March 2021 global news roundup: An awful month for women around the world

The 2017 Women's March in Washington, DC

This roundup summarises the most important news stories around the world in the last month (March 2021).

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March 8 was International Women’s Day, but the month was marked by awful news for women. In a new study, the World Health Organisation found that nearly one in three women around the world have experienced physical or sexual violence in their lifetimes. Intimate partner violence is the most prevalent form of violence.

An awful month for women around the world

Politicians in Australia, including its attorney-general, were embroiled in a wave of sexual assault allegations, and the conservative government was further criticised after leaked videos of staff performing sex acts in parliament. As with the tens of thousands who protested in Australia against sexual harassment and violence, women in the United Kingdom (UK) called on the government to do more to protect women after the disappearance and death of 33-year-old marketing executive Sarah Everard. A police officer has been charged with her kidnap and murder.

Access to birth control came under challenge too. In Chile, nearly 277,000 packets of oral contraceptives provided by the public healthcare system were recalled. Activists claim that the lack of government communication has led to at least 140 unintended pregnancies, a significant problem because abortion is only permissible in cases of rape or when the mother’s health is at risk. In Venezuela, the inaccessibility of contraceptives because of economic collapse has led to unplanned pregnancies. Likewise, most abortions are illegal. And Turkey removed itself from the Istanbul Convention, which aims to end violence against women. Conservatives had argued that the international treaty encouraged divorce, undermined traditional familial roles, and promoted LGBTQ+ rights.

On LGBTQ+ rights, the Vatican decreed that the Roman Catholic Church cannot bless same-sex unions. However, in Japan, a court ruled that not allowing same-sex marriage is unconstitutional.

Some good news for women

In Tanzania, Samia Suluhu Hassan became the country’s first female president, taking over after the former president passed. And New Zealand approved paid leave after miscarriage, a measure believed to be among the first in the world.

Continued spectre of political control and authoritarianism

The Chinese national parliament called for sweeping changes to Hong Kong’s electoral system, resulting in full control over the region’s political system and wiping out democratic gains made since the 1997 handover. In addition to already choosing the chief executive, the election committee will also fill some seats in the territory’s legislative council. In Myanmar, hundreds of protestors have been killed by the military, with no signs of the demonstrators or the junta backing down.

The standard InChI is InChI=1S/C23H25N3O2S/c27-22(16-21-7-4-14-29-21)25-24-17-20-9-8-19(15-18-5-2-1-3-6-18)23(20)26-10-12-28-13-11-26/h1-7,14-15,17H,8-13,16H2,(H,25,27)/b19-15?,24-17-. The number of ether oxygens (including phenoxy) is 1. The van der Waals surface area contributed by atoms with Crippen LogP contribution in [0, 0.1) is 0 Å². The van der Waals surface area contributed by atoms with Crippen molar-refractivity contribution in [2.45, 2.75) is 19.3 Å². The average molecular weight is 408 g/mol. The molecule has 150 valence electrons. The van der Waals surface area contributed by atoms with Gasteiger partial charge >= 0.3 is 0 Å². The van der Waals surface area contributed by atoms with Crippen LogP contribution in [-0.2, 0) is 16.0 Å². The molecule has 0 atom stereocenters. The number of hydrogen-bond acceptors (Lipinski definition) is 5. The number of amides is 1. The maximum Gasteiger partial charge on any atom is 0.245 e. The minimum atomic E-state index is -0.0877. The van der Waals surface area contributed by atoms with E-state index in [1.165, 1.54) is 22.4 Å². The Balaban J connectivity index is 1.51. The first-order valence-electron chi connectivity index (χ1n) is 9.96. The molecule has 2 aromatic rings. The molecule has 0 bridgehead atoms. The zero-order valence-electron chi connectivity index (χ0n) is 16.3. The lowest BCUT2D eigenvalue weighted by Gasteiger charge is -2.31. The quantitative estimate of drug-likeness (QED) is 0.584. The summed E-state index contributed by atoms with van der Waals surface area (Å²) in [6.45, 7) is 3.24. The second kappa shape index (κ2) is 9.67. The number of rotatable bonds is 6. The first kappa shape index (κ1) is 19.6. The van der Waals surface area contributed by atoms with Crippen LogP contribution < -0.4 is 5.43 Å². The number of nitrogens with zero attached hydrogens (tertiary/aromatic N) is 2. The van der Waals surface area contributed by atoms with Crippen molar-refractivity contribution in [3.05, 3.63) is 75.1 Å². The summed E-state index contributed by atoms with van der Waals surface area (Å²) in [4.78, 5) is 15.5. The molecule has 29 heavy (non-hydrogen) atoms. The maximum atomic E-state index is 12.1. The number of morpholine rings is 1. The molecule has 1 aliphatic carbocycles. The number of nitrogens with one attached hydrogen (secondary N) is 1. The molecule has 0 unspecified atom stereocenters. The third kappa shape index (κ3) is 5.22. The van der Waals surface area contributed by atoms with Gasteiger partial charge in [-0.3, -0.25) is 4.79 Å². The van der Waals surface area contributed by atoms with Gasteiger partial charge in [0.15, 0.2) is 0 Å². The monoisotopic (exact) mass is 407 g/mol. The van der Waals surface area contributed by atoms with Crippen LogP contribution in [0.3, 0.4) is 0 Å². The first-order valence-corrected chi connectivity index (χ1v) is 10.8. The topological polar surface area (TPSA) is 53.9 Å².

In El Salvador, there are fears of authoritarianism as president Nayib Bukele declared a major victory in legislative elections, with his party winning more than two-thirds of the seats in Congress. And in Senegal, following days of violent protests which led to the deaths of at least eight people, authorities freed opposition leader Ousmane Sonko, now charged with rape and making death threats, from custody.

Political deadlock and (geo)political accountability

Israel’s fourth election in two years produced no clear winner, leaving prime minister Benjamin Netanyahu no clear path forward. In Armenia, supporters and opponents of the prime minister held massive rallies at separate sites in the capital.

In the Ethiopian city of Axum, an Amnesty International report echoed the findings of an Associated Press story that hundreds of people were killed by Eritrean soldiers, acts which may amount to crimes against humanity. And in a historic French ruling, former president Nicolas Sarkozy was sentenced to three years in prison for corruption and influence peddling. Though he is expected to appeal, Mr. Sarkozy is the first president to be sentenced to jail in the country’s modern history.

Environmental and economic news

Beijing, China was hit with the worst sandstorm in 10 years, causing flight cancellations and school closures. In Egypt, a giant container ship ran aground in the Suez Canal, causing dozens of ships to be stranded and billions of dollars in expected trade and economic damage. The ship was dragged off and refloated after six days. And in the United States (US), Congress passed the Biden administration’s US$1.9 (S$2.6) trillion dollar COVID-19 bill in party-line votes. It is one of the largest federal aid packages in decades.

Also in the US: The country had seven mass killings this year, losing 18 people to two mass shootings – one in Atlanta, Georgia and the other in Boulder, Colorado – in six days.

In other news

  • Nigeria: Gunmen abducted 279 schoolgirls who were later received. The government has repeatedly denied paying ransoms, amid questions over whether money was paid to the kidnappers.
  • UK: An interview with Prince Harry and Duchess of Sussex Meghan Markle has highlighted dynamics within the British monarchy and the role of race in British society. Buckingham Palace said it was saddened to learn about how challenging it was for the couple and said the issues raised, especially with regard to race, were concerning.
  • Yemen: Saudi Arabia proposed a ceasefire to disentangle itself from the country’s civil war.

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